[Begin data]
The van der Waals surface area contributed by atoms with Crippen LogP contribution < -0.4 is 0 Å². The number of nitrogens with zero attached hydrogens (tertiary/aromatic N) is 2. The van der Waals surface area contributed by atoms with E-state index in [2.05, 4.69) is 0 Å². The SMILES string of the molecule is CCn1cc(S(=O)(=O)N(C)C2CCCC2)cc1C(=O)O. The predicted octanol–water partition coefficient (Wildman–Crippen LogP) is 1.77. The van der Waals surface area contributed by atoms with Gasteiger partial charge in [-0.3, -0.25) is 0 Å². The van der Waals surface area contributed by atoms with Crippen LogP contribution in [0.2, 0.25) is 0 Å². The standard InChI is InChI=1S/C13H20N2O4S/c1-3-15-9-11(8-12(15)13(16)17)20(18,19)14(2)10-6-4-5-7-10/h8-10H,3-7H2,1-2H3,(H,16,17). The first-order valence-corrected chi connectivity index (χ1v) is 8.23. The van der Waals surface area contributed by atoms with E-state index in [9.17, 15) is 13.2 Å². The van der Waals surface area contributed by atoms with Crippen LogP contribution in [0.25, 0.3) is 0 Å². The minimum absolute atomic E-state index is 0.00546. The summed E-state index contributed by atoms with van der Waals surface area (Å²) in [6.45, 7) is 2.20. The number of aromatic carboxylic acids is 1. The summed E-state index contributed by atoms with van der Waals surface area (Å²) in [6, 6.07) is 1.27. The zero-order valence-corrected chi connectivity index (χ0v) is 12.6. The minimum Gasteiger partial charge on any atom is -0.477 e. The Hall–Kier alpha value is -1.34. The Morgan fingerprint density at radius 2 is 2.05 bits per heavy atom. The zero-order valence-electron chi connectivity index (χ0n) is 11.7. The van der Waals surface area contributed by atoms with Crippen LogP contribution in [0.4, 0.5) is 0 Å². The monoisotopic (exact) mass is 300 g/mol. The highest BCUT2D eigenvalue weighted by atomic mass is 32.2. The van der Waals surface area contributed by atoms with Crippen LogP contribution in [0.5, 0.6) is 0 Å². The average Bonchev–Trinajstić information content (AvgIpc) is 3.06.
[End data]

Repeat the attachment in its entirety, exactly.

The van der Waals surface area contributed by atoms with Crippen LogP contribution < -0.4 is 0 Å². The number of nitrogens with zero attached hydrogens (tertiary/aromatic N) is 2. The van der Waals surface area contributed by atoms with E-state index in [2.05, 4.69) is 0 Å². The SMILES string of the molecule is CCn1cc(S(=O)(=O)N(C)C2CCCC2)cc1C(=O)O. The predicted octanol–water partition coefficient (Wildman–Crippen LogP) is 1.77. The van der Waals surface area contributed by atoms with Gasteiger partial charge in [-0.3, -0.25) is 0 Å². The van der Waals surface area contributed by atoms with Crippen LogP contribution in [0.2, 0.25) is 0 Å². The standard InChI is InChI=1S/C13H20N2O4S/c1-3-15-9-11(8-12(15)13(16)17)20(18,19)14(2)10-6-4-5-7-10/h8-10H,3-7H2,1-2H3,(H,16,17). The first-order valence-corrected chi connectivity index (χ1v) is 8.23. The van der Waals surface area contributed by atoms with E-state index in [9.17, 15) is 13.2 Å². The van der Waals surface area contributed by atoms with Crippen LogP contribution in [0.25, 0.3) is 0 Å². The minimum absolute atomic E-state index is 0.00546. The summed E-state index contributed by atoms with van der Waals surface area (Å²) in [6.45, 7) is 2.20. The number of aromatic carboxylic acids is 1. The summed E-state index contributed by atoms with van der Waals surface area (Å²) in [6, 6.07) is 1.27. The zero-order valence-corrected chi connectivity index (χ0v) is 12.6. The minimum Gasteiger partial charge on any atom is -0.477 e. The Hall–Kier alpha value is -1.34. The Morgan fingerprint density at radius 2 is 2.05 bits per heavy atom. The zero-order valence-electron chi connectivity index (χ0n) is 11.7. The van der Waals surface area contributed by atoms with Crippen LogP contribution in [0.4, 0.5) is 0 Å². The monoisotopic (exact) mass is 300 g/mol. The highest BCUT2D eigenvalue weighted by atomic mass is 32.2. The van der Waals surface area contributed by atoms with Crippen LogP contribution in [0.5, 0.6) is 0 Å². The average Bonchev–Trinajstić information content (AvgIpc) is 3.06.